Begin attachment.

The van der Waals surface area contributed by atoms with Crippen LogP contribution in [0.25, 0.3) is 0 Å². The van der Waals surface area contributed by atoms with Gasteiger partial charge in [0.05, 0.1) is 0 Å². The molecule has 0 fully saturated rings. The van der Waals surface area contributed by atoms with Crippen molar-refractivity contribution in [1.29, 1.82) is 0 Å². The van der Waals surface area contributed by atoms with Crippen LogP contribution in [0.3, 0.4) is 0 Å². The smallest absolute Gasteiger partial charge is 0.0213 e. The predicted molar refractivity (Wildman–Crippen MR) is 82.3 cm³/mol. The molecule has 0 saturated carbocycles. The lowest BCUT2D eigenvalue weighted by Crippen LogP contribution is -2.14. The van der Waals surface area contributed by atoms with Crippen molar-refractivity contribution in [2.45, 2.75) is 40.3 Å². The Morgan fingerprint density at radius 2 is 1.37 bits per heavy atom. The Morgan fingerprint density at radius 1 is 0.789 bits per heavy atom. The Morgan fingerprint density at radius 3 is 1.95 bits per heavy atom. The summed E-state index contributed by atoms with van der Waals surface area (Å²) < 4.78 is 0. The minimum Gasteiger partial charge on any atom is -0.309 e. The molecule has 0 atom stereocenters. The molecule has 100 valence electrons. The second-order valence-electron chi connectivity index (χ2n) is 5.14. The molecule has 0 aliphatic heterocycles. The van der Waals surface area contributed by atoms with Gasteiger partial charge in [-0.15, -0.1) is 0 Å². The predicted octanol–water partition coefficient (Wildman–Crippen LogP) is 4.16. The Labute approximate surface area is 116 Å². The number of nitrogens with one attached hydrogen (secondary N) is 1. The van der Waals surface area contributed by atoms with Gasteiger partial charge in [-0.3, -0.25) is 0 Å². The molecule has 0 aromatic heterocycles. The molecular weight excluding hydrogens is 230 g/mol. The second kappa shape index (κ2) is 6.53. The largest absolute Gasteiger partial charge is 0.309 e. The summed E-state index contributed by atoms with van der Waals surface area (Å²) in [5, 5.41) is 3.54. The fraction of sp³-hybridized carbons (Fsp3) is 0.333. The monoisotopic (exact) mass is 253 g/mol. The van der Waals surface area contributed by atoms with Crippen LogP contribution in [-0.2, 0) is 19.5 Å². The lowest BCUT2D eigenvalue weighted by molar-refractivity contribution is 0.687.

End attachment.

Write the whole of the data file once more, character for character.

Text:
The van der Waals surface area contributed by atoms with Crippen LogP contribution in [0.25, 0.3) is 0 Å². The van der Waals surface area contributed by atoms with Gasteiger partial charge in [0.05, 0.1) is 0 Å². The molecule has 0 fully saturated rings. The van der Waals surface area contributed by atoms with Crippen molar-refractivity contribution in [1.29, 1.82) is 0 Å². The van der Waals surface area contributed by atoms with Crippen LogP contribution in [0.3, 0.4) is 0 Å². The smallest absolute Gasteiger partial charge is 0.0213 e. The predicted molar refractivity (Wildman–Crippen MR) is 82.3 cm³/mol. The molecule has 0 saturated carbocycles. The lowest BCUT2D eigenvalue weighted by Crippen LogP contribution is -2.14. The van der Waals surface area contributed by atoms with Crippen molar-refractivity contribution in [2.45, 2.75) is 40.3 Å². The Morgan fingerprint density at radius 2 is 1.37 bits per heavy atom. The Morgan fingerprint density at radius 1 is 0.789 bits per heavy atom. The Morgan fingerprint density at radius 3 is 1.95 bits per heavy atom. The summed E-state index contributed by atoms with van der Waals surface area (Å²) < 4.78 is 0. The minimum Gasteiger partial charge on any atom is -0.309 e. The molecule has 0 atom stereocenters. The molecule has 100 valence electrons. The second-order valence-electron chi connectivity index (χ2n) is 5.14. The molecule has 0 aliphatic heterocycles. The van der Waals surface area contributed by atoms with Gasteiger partial charge in [-0.15, -0.1) is 0 Å². The predicted octanol–water partition coefficient (Wildman–Crippen LogP) is 4.16. The Labute approximate surface area is 116 Å². The number of nitrogens with one attached hydrogen (secondary N) is 1. The van der Waals surface area contributed by atoms with Gasteiger partial charge in [-0.3, -0.25) is 0 Å². The molecule has 0 aromatic heterocycles. The molecular weight excluding hydrogens is 230 g/mol. The second kappa shape index (κ2) is 6.53. The largest absolute Gasteiger partial charge is 0.309 e. The summed E-state index contributed by atoms with van der Waals surface area (Å²) in [5, 5.41) is 3.54. The fraction of sp³-hybridized carbons (Fsp3) is 0.333. The monoisotopic (exact) mass is 253 g/mol. The van der Waals surface area contributed by atoms with Crippen LogP contribution in [-0.2, 0) is 19.5 Å². The lowest BCUT2D eigenvalue weighted by molar-refractivity contribution is 0.687.